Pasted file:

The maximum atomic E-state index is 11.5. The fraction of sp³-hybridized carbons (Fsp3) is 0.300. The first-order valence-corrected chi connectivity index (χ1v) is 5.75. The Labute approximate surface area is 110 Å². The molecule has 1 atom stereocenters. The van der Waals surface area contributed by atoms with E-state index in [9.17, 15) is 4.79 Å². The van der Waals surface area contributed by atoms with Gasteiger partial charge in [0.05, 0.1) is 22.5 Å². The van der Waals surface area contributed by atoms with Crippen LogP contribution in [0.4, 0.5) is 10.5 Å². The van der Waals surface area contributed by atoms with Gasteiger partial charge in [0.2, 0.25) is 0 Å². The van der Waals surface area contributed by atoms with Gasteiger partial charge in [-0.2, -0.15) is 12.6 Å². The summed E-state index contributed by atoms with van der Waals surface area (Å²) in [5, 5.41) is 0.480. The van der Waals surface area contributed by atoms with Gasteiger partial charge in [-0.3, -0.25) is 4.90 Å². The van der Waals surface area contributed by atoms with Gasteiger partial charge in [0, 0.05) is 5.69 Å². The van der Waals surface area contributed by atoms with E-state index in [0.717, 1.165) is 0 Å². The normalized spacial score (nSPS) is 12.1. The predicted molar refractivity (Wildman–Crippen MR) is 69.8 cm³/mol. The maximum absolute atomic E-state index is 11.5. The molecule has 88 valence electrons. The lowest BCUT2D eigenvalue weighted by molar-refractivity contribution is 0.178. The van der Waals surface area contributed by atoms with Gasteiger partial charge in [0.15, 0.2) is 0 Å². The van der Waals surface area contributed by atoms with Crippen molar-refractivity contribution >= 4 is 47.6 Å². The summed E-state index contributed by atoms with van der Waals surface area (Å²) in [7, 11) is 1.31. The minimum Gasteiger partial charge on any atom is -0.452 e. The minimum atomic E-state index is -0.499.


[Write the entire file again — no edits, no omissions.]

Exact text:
The maximum atomic E-state index is 11.5. The fraction of sp³-hybridized carbons (Fsp3) is 0.300. The first-order valence-corrected chi connectivity index (χ1v) is 5.75. The Labute approximate surface area is 110 Å². The molecule has 1 atom stereocenters. The van der Waals surface area contributed by atoms with E-state index in [9.17, 15) is 4.79 Å². The van der Waals surface area contributed by atoms with Gasteiger partial charge in [0.05, 0.1) is 22.5 Å². The van der Waals surface area contributed by atoms with Crippen LogP contribution in [0.4, 0.5) is 10.5 Å². The van der Waals surface area contributed by atoms with Gasteiger partial charge in [0.2, 0.25) is 0 Å². The van der Waals surface area contributed by atoms with Gasteiger partial charge in [-0.2, -0.15) is 12.6 Å². The summed E-state index contributed by atoms with van der Waals surface area (Å²) in [5, 5.41) is 0.480. The van der Waals surface area contributed by atoms with Gasteiger partial charge in [-0.3, -0.25) is 4.90 Å². The van der Waals surface area contributed by atoms with Gasteiger partial charge in [0, 0.05) is 5.69 Å². The van der Waals surface area contributed by atoms with E-state index in [0.717, 1.165) is 0 Å². The normalized spacial score (nSPS) is 12.1. The predicted molar refractivity (Wildman–Crippen MR) is 69.8 cm³/mol. The maximum absolute atomic E-state index is 11.5. The molecule has 88 valence electrons. The lowest BCUT2D eigenvalue weighted by molar-refractivity contribution is 0.178. The van der Waals surface area contributed by atoms with Gasteiger partial charge in [0.15, 0.2) is 0 Å². The van der Waals surface area contributed by atoms with Crippen molar-refractivity contribution >= 4 is 47.6 Å². The summed E-state index contributed by atoms with van der Waals surface area (Å²) in [7, 11) is 1.31. The minimum Gasteiger partial charge on any atom is -0.452 e. The minimum atomic E-state index is -0.499.